Welcome to the Ether Game Weekly Podcast! This week, the Ether Game Brain Trust is dipping our toes into dangerous waters and looking at fate motifs, in a show we're calling "Tempting Fate"! See if you can guess this piece on our podcast selection. Remember to keep your ears out for a portion of Tuesday night's Teaser selection. And don't forget to tune into the full show on Tuesday, July 18th at 8:00pm for a chance to win a prize!
Pyotr Ilyich Tchaikovsky (1840-1893): FATUM ("FATE"), OP. 77
Saint Louis Symphony Orchestra; Leonard Slatkin, conductor. Tchaikovsky: Symphony No. 4 / Fatum (RCA Victor)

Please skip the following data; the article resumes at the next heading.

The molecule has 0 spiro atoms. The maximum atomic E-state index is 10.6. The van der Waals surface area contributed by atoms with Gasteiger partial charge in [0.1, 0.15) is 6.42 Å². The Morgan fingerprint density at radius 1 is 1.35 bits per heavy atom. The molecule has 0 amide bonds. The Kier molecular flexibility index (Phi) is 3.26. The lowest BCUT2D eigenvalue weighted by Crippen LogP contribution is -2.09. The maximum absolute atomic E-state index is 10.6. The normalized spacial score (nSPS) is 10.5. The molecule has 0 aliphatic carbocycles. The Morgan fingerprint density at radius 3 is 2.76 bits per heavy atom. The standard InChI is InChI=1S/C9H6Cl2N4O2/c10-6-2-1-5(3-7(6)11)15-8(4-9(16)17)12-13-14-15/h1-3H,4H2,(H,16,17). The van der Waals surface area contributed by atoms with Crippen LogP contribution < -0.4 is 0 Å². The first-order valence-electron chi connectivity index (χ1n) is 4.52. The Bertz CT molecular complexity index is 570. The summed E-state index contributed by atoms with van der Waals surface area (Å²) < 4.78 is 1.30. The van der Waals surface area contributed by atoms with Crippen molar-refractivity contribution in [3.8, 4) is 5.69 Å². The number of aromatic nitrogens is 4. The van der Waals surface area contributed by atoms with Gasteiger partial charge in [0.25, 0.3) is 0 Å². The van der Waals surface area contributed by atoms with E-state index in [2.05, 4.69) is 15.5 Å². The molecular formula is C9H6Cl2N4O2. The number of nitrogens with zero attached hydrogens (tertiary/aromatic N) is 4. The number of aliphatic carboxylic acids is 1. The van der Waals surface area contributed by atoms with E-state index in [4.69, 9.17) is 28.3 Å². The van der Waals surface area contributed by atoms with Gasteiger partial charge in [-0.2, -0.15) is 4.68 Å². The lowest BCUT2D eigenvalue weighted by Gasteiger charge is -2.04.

Fatum or "Fate" was Tchaikovsky's early attempt at a tone poem. He was a 28-year old professor at the Moscow Conservatory, and had just written his first symphony and opera. When tried his hand at this new genre, Tchaikovsky said it was quote "the best thing I've written so far." Others, though, disagreed. It was dedicated to Russian composer Mily Balakirev, one of Tchaikovsky's mentors, but Balakirev gave him some harsh criticism. He said that it quote "seems to have been written in a very slapdash manner. The seams show, as does all your clumsy stitching. ... The whole thing is completely uncoordinated." Ouch. Tchaikovsky was devastated, and destroyed the work (Fate was later published posthumously). He did take Balakirev's advice to work on a second tone poem based on Shakespeare's Romeo and Juliet. That work ended up being a triumph.